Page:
The Microfluidics emerged at the end of the 1970’s decade as a result of the use of the technology responsible for the development of micro electromechanical systems (MEMS) that utilized the infrastructure and well-established manufacturing techniques for microelectronics. Initially, silicon was used as substrate for the manufacture of micros systems, however in the last decades it has been replaced by other materials like glass, polymers and ceramic. Currently the most widely used technique in the fabrication of Microfluidic devices is the microlithography. However, besides having a high operating cost, this manufacturing technique requires additional procedures for adapting the interfaces of micro scale to macro scale (e.g. connections), which makes it even more complex. 3D printing technique used in the fabrication of microfluidic devices can overcome these difficulties and become a viable alternative, since it has the ability to fabricate devices in a single printing step. In addition to removing the need for additional procedures relating to adaptations of the interfaces, this technique allows to produce devices with circular sections channels. In this work microfluidic devices are manufactured according to the technique of 3D printing. They were tested for the production of monodisperse microbubbles aimed to clinical applications. The results proved the efficiency of the devices in the generation of microbubbles with the percentage variation rate of 0.4% and average diameter of 73.7 μm.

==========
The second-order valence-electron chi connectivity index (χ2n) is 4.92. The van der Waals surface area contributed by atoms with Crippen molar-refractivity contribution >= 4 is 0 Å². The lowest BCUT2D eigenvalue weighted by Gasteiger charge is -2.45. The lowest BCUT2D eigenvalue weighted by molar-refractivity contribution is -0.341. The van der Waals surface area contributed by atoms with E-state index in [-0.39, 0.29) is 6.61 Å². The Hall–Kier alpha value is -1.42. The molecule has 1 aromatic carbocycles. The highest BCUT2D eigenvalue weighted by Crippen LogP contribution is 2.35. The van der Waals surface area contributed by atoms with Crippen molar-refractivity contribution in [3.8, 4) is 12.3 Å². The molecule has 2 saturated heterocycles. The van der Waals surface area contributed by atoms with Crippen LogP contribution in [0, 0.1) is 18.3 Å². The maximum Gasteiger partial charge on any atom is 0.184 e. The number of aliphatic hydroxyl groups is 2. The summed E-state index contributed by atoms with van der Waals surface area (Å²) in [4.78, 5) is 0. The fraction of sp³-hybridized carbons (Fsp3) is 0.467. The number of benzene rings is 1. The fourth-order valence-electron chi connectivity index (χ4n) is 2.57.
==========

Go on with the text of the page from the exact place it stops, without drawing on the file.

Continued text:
- Fluids Engineering Division
Microfluidics Device Manufacturing Using the Technique of 3D Printing
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de Araújo Filho, WD, Morales, REM, Schneider, FK, & de Araújo, LMP. "Microfluidics Device Manufacturing Using the Technique of 3D Printing." Proceedings of the ASME 2014 12th International Conference on Nanochannels, Microchannels, and Minichannels collocated with the ASME 2014 4th Joint US-European Fluids Engineering Division Summer Meeting. ASME 2014 12th International Conference on Nanochannels, Microchannels and Minichannels. Chicago, Illinois, USA. August 3–7, 2014. V001T15A002. ASME. https://doi.org/10.1115/ICNMM2014-21540
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